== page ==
I had never been on a trip like this before or to a conference like NSBE. I didn't know what to expect. I viewed my role on this trip as strictly the group's "Boston expert," but I became excited when Davion (picked name) told me he went last year and had really enjoyed it and learned a lot. Davion is a very bright, rebellious student, who gets offended easily. Since the beginning of the year, it had taken us a couple run-ins (and a detention) to establish a relationship of trust and mutual understanding. Even still, he was a mystery to me at this trip. I didn't feel like I really understood him or what made him tick. As all 22 students and 5 chaperones stood in the ticketing area of Detroit Wayne County Airport, I wondered what it would be like to see these students engaged in something they're extremely passionate about.
The weekend was filled with workshops, robot competitions, Ten80 races (see below), networking activities, and a career fair. More than 2,000 high school students attended and an additional 8,000 college and professional engineers flocked the Convention Center for the NSBE Career Fair. Every hallway was a bustle of suits, newly polished shoes, name tags and small leather binders full of freshly printed resumes. As for me, I made paper airplanes, designed an apartment, got free pens and made sure we didn't leave any kids behind at South Station!
Among all of the hustle and bustle was Davion, a professed future engineer who was remarkably quiet and cool during the whole conference. The moment I finally understood him was during the mini- 2 day robot competition. It was a bright 9AM workshop and I was sitting in the back of the conference hall watching the students from afar as the students were split into groups of 8-10. Each group, using a Lego Mindstorm set, was charged with creating a robot that could solve a maze. The fastest robot would win.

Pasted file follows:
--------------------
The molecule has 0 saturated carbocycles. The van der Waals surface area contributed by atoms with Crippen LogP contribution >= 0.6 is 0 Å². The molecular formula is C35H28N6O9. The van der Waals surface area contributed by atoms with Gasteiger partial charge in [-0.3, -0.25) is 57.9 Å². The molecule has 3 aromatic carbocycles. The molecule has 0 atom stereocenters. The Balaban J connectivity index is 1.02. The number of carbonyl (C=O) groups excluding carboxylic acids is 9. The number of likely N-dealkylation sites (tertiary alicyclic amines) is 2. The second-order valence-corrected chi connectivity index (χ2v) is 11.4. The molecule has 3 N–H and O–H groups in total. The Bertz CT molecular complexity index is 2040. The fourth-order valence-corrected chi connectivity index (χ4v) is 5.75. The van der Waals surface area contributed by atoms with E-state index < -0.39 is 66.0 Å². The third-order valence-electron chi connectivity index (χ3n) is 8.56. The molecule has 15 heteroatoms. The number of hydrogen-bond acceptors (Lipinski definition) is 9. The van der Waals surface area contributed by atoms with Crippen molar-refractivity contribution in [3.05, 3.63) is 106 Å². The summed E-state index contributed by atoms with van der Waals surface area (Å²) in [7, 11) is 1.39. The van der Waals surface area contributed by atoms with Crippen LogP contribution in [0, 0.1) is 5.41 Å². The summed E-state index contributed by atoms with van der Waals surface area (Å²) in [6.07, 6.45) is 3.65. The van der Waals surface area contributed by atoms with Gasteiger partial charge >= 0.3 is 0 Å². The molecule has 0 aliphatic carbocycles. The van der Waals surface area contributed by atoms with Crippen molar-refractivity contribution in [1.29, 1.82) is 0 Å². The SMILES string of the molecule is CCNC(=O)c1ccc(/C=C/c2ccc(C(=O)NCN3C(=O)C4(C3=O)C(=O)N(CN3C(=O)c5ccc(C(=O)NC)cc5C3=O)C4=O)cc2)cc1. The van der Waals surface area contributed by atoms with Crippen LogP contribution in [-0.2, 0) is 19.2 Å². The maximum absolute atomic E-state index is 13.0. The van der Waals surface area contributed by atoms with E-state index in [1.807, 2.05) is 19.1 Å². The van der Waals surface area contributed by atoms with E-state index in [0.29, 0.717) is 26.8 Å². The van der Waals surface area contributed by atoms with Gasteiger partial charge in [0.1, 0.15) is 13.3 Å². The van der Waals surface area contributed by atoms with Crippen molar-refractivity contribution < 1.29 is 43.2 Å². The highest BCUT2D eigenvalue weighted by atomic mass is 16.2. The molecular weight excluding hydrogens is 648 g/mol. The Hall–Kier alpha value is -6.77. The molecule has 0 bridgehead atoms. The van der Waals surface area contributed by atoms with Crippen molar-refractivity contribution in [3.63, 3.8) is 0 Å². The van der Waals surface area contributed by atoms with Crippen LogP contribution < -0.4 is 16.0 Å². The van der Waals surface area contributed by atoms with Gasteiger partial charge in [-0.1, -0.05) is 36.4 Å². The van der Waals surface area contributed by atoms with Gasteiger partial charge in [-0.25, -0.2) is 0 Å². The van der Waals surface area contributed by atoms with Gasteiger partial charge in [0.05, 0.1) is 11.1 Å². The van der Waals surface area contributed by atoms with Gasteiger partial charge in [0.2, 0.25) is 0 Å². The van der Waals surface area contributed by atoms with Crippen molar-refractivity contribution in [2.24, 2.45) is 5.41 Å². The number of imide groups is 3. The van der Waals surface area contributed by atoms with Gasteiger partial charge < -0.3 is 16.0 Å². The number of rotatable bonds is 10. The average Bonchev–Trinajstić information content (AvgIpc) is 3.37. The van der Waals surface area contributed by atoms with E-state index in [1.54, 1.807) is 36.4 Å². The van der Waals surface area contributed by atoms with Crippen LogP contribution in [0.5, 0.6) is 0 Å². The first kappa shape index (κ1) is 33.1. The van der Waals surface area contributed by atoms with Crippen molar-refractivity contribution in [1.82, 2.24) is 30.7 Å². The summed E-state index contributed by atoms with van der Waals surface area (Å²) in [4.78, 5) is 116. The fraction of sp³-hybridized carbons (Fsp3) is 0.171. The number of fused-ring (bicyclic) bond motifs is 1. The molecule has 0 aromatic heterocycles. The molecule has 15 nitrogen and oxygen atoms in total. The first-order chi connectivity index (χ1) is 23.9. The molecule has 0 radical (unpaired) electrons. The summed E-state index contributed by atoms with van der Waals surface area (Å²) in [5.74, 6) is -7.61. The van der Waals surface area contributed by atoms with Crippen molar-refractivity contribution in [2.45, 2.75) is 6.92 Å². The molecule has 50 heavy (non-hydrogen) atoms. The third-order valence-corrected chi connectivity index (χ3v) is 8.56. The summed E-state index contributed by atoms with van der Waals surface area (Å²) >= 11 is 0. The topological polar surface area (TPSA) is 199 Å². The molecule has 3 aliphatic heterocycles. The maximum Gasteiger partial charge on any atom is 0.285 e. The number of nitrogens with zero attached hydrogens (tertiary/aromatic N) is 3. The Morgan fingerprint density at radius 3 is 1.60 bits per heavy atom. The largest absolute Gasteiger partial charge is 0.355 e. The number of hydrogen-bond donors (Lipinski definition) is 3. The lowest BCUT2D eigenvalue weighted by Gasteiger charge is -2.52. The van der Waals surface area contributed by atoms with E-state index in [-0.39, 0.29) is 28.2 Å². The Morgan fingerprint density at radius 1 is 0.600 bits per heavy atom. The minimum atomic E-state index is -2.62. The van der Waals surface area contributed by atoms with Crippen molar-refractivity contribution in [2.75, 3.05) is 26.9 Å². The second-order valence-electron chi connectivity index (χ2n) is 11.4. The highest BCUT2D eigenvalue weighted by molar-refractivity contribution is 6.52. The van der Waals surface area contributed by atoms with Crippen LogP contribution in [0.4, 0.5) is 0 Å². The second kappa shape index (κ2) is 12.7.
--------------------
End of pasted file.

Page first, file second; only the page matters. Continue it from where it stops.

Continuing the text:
As the pods of students began to mobilize, I was surprised to see Davion was not the one grabbing the parts or sitting in front of the computer. He was standing in the back, watching everything with an unreadable look. But whenever he would point out something, everyone would stop to listen. In the book Quiet by Susan Cain, she quotes Steve Wozniak of Apple Computers as saying:
"Most inventors and engineers I've met are like me -- they're shy and they live in their heads. They're almost like artists. In fact, the very best of them are artists...."
Watching Davion's eyes, you could see the gears in his brain turning as his group began coding and programming their robot. This was where he flourished. Not in the limelight, but in the creative problem-solving of his own individual thoughts. And it was the same look, that I saw in my most gifted visual arts students from last year: The same look that inspired the title of Behind the Eyes. So here's to you my artists and my engineers!
"What's so amazing
That keeps us stargazing
And what do we think we might see
Someday we'll find it
The rainbow connection
The lovers, the dreamers, and me"
PS I wish I could post a picture of my kids on the webs. They've inspired me so, but FERPA and all...
PPS Shoutout to LaLa on her birthday who has also done some amazing thinking about the relationship between science, creativity, the arts and how intimate they really are.